How to Soundproof a Room in an Apartment

Soundproofing is a great way to prepare a room for audio and video production. Outside noises from roommates, the air conditioner, and noisy neighbors can ruin an otherwise professional recording. While having a decent mic that filters out these background distractions naturally is a great tool to have, you may want to take that little extra step to make sure you don’t experience unwanted intruders in your production.

First, soundproofing a room is generally expensive. It also usually requires you to have the ability to make major changes to the room’s interior. Proper soundproofing can require a replacement of the drywall, addition of sound-absorbing foam across the walls and ceiling, and even some changes to the doors and windows. You can spend a small fortune on soundproofing even the smallest of rooms, and that just isn’t feasible in an apartment scenario where you may not even have the ability to drill simple holes.

Even if you’re not recording audio in your apartment, you may find soundproofing to be a useful tool when living with other people. Having outside noises flowing in (and out) of your bedroom can result in sleep deprivation as well as social implications you may want to avoid. Everyone needs a place to escape to away from eavesdroppers, right?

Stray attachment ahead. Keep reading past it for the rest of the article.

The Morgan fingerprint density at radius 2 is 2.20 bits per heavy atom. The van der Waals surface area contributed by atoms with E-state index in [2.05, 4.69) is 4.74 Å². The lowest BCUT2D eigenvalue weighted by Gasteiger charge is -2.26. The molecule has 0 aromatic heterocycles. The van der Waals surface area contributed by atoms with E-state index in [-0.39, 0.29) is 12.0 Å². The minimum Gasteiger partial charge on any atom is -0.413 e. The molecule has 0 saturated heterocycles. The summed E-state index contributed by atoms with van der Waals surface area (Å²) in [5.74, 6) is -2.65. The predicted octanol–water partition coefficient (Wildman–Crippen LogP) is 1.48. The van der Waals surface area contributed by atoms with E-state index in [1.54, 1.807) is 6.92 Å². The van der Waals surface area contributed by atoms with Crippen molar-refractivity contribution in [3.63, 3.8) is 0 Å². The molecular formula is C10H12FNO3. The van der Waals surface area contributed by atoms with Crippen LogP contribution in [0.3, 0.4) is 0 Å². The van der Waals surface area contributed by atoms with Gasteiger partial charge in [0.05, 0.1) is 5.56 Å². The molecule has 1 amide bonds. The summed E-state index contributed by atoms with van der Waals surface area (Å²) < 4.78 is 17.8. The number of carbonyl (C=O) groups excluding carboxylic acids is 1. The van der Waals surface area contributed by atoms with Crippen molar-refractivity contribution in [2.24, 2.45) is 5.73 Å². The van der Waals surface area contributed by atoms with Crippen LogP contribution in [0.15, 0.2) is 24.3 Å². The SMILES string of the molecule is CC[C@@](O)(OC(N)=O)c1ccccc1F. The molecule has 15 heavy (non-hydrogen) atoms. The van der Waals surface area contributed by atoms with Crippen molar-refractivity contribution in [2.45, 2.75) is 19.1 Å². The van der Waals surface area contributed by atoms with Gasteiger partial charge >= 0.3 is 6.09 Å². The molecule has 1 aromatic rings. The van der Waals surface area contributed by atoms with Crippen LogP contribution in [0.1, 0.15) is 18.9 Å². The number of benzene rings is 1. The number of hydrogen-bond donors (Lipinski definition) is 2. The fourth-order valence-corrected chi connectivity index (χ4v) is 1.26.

The Door

Perhaps the best place to start soundproofing is the door. In an apartment, this is typically a fairly thin rectangle of wood set on hinges and poorly spaced with the frame. While you may not have permission to change the door, you can supplement its shortcomings with a number of gadgets designed to prevent drafts. Sound waves are like air in that they have a hard time making their way through sealed spaces.

One non-destructive way to soundproof a door is by using a door sweep seal. This is a specially designed seal that bridges the gap between the bottom of your door and the floor. The main purpose in residential situations is to prevent drafts, but the right seal can also prevent sound waves from entering the room.

There is an “As Seen on TV” ad floating around for a Twin Draft Guard. This device slips under your door and blocks air (and sound) from both sides of the door thanks to two foam cylinders that rest on either side. It installs without requiring any attachment to the door itself, and works on most doors. Make sure you pick up one that is the right size for your door.

Keep in mind that this isn’t the ultimate solution. It just happens to be one of the more helpful ones without altering the door itself. You can get rubberized flaps that attach by way of screws or adhesive and rub against the floor as the door is opened or closed. This type of sweep seal is more effective, but requires some modification to the door itself.

The sides and top of the door may be fine, but a good-sized piece of weather-stripping can work wonders to preventing gaps around the frame and improve sound reduction dramatically. This stripping should be able to be removed and any paint damaged by the adhesive touched up prior to moving out.

Ultimately, you’re at the mercy of the door’s build quality and materials once the gaps are filled. A thin or hollow door is what it is, and the best you can do is work with the tools you have. You could, if you really wanted to, add width to the door by attaching a thick blanket or twin-sized comforter to it using a light adhesive. This really doesn’t help much, but if you’re desperate.